Once the Heartland International Film Festival (HIFF) began, I was particularly looking forward to the drive-in movie experience. In the meantime, I was happy to see the various virtual viewing options made available through the HIFF website. I’m most interested in anything having to do with classic cinema or pop culture. In particular, I found two intriguing documentaries: Stuntwomen: The Untold Hollywood Story (2020) and Picture Character (2019).
Stuntwomen: The Untold Hollywood Story (2020)
Of the two documentaries that captured my interest, Stuntwomen most closely aligned with my interest in classic cinema. Directed by April Wright, the documentary depicts the evolution of stuntwomen from early films such as The Perils of Pauline (1914) through to the present.
In discussing the nascent film industry, special effects were limited and the need for stunt work was evident. In some cases, actors performed their own stunts, choreographing fight scenes, falls, and daredevil-esque maneuvers. However, in other instances, doubles were required in an effort to portray more physically demanding scenes that could potentially injure a star who was not apt to complete the stunt. Moreover, injuries would also delay filming. As a result, it was not atypical for women to double actresses or for men to double actors.
Early on, there were a variety of women filmmakers and stunt professionals. Once it became clear that film was becoming profitable as a medium, men joined and soon overwhelmed the profession, leaving fewer directorial opportunities for women. In terms of stunt work, a gender bias also took hold. A stuntmen’s professional organization was established, barring women from joining. Additionally, men would take on doubling for women in some cases, believing that a stunt was “too dangerous” to be completed by a woman.
Undaunted, women established a stuntwomen’s professional association and were determined to continue perfecting their craft. Helen Gibson was considered to be the first American professional stunt woman, using her trick-riding and rodeo skills to portray stunts on the screen. She took on various stunt double opportunities, including appearances in the longest running serial in history, the 119-part serial called The Hazards of Helen.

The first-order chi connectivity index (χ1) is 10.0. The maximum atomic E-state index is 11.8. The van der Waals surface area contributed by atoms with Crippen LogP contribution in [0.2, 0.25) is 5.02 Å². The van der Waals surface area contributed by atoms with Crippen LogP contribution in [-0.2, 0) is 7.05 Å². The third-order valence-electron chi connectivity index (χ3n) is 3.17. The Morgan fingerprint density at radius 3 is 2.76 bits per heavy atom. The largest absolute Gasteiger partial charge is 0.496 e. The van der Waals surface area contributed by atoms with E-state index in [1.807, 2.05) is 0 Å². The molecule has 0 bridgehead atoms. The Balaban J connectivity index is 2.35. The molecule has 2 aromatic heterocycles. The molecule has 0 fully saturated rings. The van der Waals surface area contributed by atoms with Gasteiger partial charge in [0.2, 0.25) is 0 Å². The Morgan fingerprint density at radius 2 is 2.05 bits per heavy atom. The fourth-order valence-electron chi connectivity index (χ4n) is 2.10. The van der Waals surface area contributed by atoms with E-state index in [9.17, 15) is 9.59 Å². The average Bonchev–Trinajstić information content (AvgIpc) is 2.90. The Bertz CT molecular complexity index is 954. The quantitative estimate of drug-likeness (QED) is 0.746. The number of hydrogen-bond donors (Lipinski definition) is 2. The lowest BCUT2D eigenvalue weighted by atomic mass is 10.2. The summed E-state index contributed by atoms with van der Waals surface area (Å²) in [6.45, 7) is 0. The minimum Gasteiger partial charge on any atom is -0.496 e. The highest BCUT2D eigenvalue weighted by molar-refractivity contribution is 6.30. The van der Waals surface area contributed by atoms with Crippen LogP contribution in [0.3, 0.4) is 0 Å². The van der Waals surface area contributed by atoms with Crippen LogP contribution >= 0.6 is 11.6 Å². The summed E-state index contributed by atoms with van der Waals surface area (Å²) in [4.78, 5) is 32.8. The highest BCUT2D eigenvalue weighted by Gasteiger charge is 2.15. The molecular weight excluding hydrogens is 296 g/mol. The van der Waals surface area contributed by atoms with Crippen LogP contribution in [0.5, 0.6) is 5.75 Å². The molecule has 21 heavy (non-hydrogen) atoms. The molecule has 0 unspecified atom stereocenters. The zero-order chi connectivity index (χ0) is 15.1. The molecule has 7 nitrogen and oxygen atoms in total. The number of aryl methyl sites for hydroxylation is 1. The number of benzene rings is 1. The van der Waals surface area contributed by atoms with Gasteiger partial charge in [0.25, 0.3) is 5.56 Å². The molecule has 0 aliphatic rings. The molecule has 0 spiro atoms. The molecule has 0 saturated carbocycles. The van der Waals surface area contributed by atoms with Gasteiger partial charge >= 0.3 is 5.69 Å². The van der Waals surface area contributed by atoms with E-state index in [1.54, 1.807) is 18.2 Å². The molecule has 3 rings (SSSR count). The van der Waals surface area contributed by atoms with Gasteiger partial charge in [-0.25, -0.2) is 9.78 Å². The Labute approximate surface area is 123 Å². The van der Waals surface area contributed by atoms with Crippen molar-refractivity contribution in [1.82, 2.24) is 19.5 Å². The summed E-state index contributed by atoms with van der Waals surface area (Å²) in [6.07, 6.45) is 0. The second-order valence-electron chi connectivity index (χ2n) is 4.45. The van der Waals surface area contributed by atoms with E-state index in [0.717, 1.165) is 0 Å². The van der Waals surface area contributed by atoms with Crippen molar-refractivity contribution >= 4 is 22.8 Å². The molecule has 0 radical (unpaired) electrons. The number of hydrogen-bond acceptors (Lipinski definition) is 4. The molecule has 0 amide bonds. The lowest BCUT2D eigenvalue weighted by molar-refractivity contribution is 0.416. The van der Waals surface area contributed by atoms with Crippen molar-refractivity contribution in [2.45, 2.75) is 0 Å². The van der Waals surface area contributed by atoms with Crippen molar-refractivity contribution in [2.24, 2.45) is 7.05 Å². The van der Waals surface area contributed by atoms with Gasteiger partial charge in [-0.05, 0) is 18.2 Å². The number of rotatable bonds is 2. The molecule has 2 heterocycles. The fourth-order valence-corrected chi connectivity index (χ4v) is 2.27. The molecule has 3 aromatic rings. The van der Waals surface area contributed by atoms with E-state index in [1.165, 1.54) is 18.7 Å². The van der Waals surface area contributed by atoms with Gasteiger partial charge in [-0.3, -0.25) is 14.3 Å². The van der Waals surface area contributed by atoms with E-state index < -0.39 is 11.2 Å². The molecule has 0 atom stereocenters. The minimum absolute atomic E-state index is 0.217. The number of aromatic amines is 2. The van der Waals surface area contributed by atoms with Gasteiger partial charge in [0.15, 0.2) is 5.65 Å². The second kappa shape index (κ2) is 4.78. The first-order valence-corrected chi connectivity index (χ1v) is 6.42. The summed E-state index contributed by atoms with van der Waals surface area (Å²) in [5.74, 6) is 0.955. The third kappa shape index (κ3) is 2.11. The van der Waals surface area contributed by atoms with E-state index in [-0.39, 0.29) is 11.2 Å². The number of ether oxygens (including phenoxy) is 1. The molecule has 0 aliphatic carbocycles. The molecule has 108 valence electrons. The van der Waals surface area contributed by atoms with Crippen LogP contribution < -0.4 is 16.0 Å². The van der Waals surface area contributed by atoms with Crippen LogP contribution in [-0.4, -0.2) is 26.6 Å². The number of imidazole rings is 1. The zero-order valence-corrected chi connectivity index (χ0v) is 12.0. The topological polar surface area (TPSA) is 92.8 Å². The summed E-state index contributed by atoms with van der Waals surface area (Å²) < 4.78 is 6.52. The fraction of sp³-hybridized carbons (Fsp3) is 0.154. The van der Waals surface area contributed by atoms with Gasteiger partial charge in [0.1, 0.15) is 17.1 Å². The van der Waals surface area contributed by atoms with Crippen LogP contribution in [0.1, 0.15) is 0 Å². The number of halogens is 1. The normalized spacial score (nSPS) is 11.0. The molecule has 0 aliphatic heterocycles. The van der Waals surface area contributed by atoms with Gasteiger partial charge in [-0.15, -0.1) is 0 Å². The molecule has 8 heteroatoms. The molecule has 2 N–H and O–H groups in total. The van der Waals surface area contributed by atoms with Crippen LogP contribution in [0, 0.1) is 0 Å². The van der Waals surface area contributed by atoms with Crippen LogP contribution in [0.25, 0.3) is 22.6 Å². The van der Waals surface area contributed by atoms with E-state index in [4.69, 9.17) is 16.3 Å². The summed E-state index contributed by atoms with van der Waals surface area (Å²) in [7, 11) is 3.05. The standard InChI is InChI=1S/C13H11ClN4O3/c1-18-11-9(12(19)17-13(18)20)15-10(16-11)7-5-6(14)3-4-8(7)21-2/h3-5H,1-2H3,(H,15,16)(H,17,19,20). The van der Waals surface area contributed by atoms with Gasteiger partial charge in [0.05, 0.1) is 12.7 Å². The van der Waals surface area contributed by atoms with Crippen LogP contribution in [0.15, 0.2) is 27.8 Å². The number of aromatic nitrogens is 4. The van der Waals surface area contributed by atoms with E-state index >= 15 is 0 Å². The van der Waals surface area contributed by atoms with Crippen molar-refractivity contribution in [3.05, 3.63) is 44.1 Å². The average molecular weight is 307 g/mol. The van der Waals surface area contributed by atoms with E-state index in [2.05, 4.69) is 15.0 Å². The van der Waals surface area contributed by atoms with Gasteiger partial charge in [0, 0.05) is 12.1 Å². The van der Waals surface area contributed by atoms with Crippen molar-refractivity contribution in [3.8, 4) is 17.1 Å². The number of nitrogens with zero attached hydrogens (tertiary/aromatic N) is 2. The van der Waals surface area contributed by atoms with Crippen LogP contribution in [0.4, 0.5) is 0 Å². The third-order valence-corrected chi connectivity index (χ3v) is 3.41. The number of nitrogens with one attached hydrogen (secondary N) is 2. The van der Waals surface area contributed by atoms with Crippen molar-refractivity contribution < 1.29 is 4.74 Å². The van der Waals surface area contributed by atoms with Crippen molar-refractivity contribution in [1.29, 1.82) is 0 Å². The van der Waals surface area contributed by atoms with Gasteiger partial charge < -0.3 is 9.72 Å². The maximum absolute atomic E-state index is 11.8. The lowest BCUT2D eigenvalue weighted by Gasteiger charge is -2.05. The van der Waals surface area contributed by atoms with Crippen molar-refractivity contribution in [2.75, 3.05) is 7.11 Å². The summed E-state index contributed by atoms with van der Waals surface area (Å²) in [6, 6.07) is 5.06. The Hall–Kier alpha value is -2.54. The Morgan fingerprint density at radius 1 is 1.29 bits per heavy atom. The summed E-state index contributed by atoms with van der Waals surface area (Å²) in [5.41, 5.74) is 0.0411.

Additionally, the broader discussion of other classic film stunt doubles was also of great interest to me–namely because I was hearing their names for the first time! Another woman who we may not know by name but have certainly seen is Aline Goodwin. Goodwin doubled for Margaret Hamilton in The Wizard of Oz (1939), Fay Wray in King Kong (1933), and Vivien Leigh in Gone With the Wind (1939). When Scarlett O’Hara tumbles down the stairs, that is Goodwin!
In some cases, stunt work remained in the family. John Epper, stunt man for the likes of Gary Cooper and Errol Flynn–had a daughter named Linda Epper, who would double for Lynda Carter in the Wonder Woman series, among other stunt work endeavors. Linda Epper and a wide range of other stunt women–retired as well as working–are featured heavily in the documentary, depicting the challenging work they do, the importance of work-life balance, and even the more emotional factors that come up in their line of work.
This documentary is certainly not to be missed by any classic film fan. It does a wonderful job of featuring the stories of these women as key players in the the storytelling process and it is a shame that they are not discussed more. Additionally, TCM’s own Ben Mankiewicz also makes an appearance in the documentary, as do many other film industry historians and professionals.
Picture Character (2019)
While not relating to classic cinema, Picture Character portrays an interesting story regarding the emoji. Directed by Ian Cheney and Martha Shane, the documentary discusses the history and impact of the beloved pictorial signifiers, while simultaneously following the stories of several proposed emojis.
Interestingly, emojis are proposed regularly and considered by a board. Board members look for the significance in meaning of a proposed emoji, proposed uses, as well as a variety of meanings. Emojis also have their limitations, such as not portraying deities. Used on a global level, individuals aim to connect with the emojis offered and look to them as clever symbols which offer a means of communication that is not bound to a given language. Rather, it is the language of pictures.
While emojis are proposed frequently, few proposals are accepted and ultimately adopted. The documentary provides a fascinating look at the different types of emoji proposals inspired; certain proposals are accepted, while others–to a level of frustration–are not. Though the goal is to promote diversity in depiction and expression, the emoji that is rejected in this documentary certainly leaves the viewer perplexed as to why.
From a personal standpoint, I also can’t help but wonder: What classic movie-inspired emojis would I like to see developed one day?